Deep in stoppage time, Maria almost found the winner as a long freekick from Mishal Bhatti caused a goalmouth scramble, with Zahmena being double teamed by two Saudi defenders – worthy of a penalty shout – but the loose ball bounced to Maria whose cheeky lob just sailed over the ball with seconds left. The 1-1 draw meant the home side finished as 4-Nation Women’s Cup champions with 7 points, Pakistan got 2nd with 4 points, while Mauritius and Comoros occupied the remaining places.
Pakistan captain Maria Jamila Khan was named the Best Player of the tournament due to her leadership and abilities both on and off the pitch. She was no doubt Pakistan’s best player in all three games with 2 goals and often being a machine in midfield.
The tournament generated very feelgood moments for Pakistan’s women footballers. Having not been able to play a single international senior game between 2014 and 2022, Pakistan now has played 6 in 4 months. More are needed, especially with the 2024 Olympics women’s qualifiers in April with Pakistan facing a daunting group featuring a strong Philippines, Tajikistan and Hong Kong.
That would be the first time Pakistan WNT would feature in a competitive fixture and for that nothing needs to be left to chance. With more diaspora players in Europe and North America waiting in the wings, the PFF NC must work to ensure all their documents – yes, especially passports – are completed. This would definitely require outreach with the Federal Government, especially the Interior Ministry long-term, so that some arrangement can be made for diaspora Pakistani footballers to get their documents done smoothly and quickly.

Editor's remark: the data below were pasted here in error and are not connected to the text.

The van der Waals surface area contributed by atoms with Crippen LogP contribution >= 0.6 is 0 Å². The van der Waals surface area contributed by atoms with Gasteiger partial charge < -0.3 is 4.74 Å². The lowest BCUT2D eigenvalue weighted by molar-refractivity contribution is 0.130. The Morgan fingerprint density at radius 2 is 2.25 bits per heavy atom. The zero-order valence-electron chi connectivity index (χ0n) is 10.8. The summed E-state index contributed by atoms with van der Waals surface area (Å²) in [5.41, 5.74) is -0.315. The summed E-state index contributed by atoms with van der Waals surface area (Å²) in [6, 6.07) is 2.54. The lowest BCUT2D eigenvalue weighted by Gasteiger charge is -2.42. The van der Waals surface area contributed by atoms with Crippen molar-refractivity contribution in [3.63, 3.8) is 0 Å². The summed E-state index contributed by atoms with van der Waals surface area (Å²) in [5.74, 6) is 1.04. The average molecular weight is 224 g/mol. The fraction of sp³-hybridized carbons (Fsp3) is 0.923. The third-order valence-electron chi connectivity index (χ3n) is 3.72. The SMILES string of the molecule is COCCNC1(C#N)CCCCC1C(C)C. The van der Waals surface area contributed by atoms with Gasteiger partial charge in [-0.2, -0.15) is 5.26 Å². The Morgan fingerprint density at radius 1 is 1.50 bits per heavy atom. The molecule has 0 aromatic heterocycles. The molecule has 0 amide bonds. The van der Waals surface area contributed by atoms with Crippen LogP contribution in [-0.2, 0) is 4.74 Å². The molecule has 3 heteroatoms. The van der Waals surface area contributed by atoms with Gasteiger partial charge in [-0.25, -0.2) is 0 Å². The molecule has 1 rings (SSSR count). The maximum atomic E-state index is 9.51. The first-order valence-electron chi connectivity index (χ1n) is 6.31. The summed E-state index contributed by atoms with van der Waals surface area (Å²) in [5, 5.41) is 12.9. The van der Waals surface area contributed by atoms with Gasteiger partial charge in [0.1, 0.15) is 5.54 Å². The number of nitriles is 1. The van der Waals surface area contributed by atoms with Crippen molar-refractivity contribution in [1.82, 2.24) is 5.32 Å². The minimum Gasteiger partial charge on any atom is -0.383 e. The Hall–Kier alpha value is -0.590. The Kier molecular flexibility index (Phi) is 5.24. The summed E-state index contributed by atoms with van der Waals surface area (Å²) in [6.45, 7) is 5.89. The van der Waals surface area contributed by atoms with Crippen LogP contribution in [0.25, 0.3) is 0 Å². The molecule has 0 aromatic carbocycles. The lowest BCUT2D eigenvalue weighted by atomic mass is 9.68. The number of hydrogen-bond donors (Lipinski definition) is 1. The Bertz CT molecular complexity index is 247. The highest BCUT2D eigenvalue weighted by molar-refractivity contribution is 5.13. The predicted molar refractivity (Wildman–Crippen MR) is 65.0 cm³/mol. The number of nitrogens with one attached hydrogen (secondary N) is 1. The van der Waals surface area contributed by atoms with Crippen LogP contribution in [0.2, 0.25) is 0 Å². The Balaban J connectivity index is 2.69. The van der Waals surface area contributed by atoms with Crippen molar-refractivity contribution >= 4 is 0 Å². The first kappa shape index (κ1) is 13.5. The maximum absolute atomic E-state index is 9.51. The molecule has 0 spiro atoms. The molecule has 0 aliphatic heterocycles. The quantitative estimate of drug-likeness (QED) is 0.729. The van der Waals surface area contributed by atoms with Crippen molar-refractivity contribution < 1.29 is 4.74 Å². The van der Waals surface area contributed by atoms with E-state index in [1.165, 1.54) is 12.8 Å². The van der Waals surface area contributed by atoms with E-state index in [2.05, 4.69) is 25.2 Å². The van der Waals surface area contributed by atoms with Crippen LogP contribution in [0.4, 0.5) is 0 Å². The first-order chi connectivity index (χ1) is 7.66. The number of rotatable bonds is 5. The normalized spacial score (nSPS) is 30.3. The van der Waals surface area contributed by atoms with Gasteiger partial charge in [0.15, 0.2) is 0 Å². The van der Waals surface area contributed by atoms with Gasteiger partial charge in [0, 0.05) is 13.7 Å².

On the social media front, the PFF NC did provide regular content from the WNT camp and tournament sidelines to generate interactions on various platforms. Though its also important for proper media persons to handle all necessary media commitments and norms expected at this level, from covering pre- and post-match press conferences, to releasing any official statements when expected. Lack of proper media management meant vast majority of Pakistani media failed to adequately report our WNT matches.
Given how precarious the domestic football situation is, especially for women’s football, drastic reforms for national-level tournaments and leagues would take nearly a decade of consistent effort to produce even enough domestic players to handle the increasing demands of international football. Which means our reliance on quality diaspora players from Europe and North America will continue.
At the same time, the WNT needs a dedicated coaching staff – ideally female – with the requisite qualifications and desire to prepare a team with the best combination of domestic and diaspora players available to maximize chances of good results. This would especially be true for competitive fixtures like Olympic, Women’s Asian Cup, and Women’s World Cup qualifiers.
Most people in Pakistan give knee-jerk reactions to women’s football, calling it a ‘waste of time and money’ at the best of times. A winning and performing team is necessary to change these attitudes and make women’s football realize its true potential moving forward and proving that football is the game everyone gets to play. Football doesn’t and shouldn’t discriminate on race, gender, religion, ethnicity, or social class. Football is for everyone.